HEBBLETHWAITE, I should explain to younger readers, was a former Jesuit who had cornered the narrative of that period and whose account continues even today to go the rounds, fuelling a hermeneutic of rupture with regard to Vatican II. You may have seen his widow being filmed by the TV cameras as the crowd outside S Peter's watched the white smoke rise from the chimney during the [2005] conclave. She yelped in anguish as she realised that such a speedy end to the papal election could only mean that "Ratzinger has been elected".

Win some, lose some.


Conchúr said...

Margaret was with Joan Chittister at the time. If I recall correctly her exact words of dismay, addressed to Chittister, on realising what the early appearance of white smoke meant were "Oh God, it's Ratzinger!".

bob said...

Perhaps a 20-year old Tablet and the letters page at that, might be acceptable!

Good to have you back.

Nicolas Bellord said...

John Lamont's article may be long but it is well worth reading by non-theologians, like me, as he nowhere those long words such as 'existential', 'ontological', 'kenosis', 'epistemological' etc. Words which mean I have to rush to a dictionary only to forget the definition almost immediately which suggests to me that they do not have much meaning! It can be done!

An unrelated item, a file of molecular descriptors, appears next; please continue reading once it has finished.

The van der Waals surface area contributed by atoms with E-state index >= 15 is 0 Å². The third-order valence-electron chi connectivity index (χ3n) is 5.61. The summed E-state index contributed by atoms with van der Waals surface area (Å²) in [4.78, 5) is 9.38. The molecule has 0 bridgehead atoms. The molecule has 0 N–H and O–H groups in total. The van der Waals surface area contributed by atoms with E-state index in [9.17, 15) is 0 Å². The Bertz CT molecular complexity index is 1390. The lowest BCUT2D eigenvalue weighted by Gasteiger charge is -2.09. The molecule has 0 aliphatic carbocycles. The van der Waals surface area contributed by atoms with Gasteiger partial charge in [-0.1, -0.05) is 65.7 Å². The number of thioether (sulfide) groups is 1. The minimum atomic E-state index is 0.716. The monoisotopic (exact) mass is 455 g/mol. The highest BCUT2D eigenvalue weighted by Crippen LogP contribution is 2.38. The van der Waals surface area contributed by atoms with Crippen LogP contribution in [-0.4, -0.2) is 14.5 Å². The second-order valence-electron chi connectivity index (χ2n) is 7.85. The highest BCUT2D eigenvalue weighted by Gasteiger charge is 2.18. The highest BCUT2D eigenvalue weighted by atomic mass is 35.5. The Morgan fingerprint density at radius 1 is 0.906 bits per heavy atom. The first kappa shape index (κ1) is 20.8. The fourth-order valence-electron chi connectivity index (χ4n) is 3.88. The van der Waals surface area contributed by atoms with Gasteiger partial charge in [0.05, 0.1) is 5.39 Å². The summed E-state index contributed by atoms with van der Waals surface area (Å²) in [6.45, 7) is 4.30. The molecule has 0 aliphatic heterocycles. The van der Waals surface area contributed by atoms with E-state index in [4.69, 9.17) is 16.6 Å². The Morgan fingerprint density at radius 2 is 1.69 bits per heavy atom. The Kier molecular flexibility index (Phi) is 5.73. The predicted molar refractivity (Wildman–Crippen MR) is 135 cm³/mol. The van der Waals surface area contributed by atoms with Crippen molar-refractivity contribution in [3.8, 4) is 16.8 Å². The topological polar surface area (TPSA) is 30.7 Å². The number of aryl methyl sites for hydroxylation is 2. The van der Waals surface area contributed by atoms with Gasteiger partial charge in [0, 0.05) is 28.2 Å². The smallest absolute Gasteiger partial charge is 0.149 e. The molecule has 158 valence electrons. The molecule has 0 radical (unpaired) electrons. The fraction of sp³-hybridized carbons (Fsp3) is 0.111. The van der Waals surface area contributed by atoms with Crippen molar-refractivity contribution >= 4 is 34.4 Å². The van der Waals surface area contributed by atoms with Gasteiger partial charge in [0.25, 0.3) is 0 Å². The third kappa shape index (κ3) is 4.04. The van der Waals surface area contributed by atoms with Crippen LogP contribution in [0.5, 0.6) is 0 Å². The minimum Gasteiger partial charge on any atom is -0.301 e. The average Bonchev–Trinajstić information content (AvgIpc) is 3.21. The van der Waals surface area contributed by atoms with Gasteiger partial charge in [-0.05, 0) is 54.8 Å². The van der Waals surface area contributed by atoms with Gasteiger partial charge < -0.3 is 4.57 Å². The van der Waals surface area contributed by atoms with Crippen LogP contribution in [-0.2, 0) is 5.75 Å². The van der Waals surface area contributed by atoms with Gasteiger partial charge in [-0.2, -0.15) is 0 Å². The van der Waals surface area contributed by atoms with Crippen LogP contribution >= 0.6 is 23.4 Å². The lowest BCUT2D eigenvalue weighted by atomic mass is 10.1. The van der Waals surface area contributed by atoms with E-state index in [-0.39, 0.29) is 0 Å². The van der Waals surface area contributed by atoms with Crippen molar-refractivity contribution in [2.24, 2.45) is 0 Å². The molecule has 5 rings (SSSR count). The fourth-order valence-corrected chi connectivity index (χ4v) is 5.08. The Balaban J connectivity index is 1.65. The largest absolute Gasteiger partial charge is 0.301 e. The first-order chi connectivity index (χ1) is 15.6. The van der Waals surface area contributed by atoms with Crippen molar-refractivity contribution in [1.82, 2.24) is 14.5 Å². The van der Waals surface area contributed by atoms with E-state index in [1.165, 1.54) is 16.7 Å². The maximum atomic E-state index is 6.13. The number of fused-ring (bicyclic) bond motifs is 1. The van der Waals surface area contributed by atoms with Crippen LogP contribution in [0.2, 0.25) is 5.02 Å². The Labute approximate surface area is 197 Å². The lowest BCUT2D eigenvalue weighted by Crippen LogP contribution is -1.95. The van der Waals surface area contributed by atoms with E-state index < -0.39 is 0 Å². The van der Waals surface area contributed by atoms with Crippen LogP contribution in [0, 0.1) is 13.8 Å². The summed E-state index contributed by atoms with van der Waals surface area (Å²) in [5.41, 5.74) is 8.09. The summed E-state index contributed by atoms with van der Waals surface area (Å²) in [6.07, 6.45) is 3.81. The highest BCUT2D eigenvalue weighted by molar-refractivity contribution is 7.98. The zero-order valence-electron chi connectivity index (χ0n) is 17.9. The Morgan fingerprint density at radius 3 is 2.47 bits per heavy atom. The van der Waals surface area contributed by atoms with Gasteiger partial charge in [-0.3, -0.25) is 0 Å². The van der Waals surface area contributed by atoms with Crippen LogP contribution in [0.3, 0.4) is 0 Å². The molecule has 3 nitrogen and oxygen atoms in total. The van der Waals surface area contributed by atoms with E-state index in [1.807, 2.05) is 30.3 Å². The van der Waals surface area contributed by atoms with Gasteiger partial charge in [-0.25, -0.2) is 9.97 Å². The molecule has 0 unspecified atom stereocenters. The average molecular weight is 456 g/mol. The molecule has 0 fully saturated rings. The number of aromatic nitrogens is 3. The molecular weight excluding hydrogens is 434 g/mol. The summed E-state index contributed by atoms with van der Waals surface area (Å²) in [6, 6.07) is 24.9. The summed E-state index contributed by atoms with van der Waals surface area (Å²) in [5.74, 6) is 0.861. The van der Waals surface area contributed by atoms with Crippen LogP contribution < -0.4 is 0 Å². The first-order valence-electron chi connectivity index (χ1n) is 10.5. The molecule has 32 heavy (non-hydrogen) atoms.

Mick Jagger Gathers No Mosque said...

It has been routinely claimed that Pope Saint John XXIII's speech was written by the then Milano Archbishop, Giovanni Battista Enrico Antonio Maria Montin.

Is that an accurate claim?

Thanks again Dear Father for yet another splendid and crucial post.

vetusta ecclesia said...

Margaret H, in her very eccentric way, does some marvellous work in Paraguay which I have witnessed in situ

Jhayes said...

In an article dated October 11, 1962, the New York Times published the complete text of John XXIII’s speech “in translation from the Latin.” The text we have been discussing reads:

“One thing is the substance of the ancient “depositum fidei” and another is the way in which it is presented; and it is this that must be taken into great consideration, with patience if necessary, everything being measured in the forms and proportions of a magisterium that is prevalently pastoral in character.”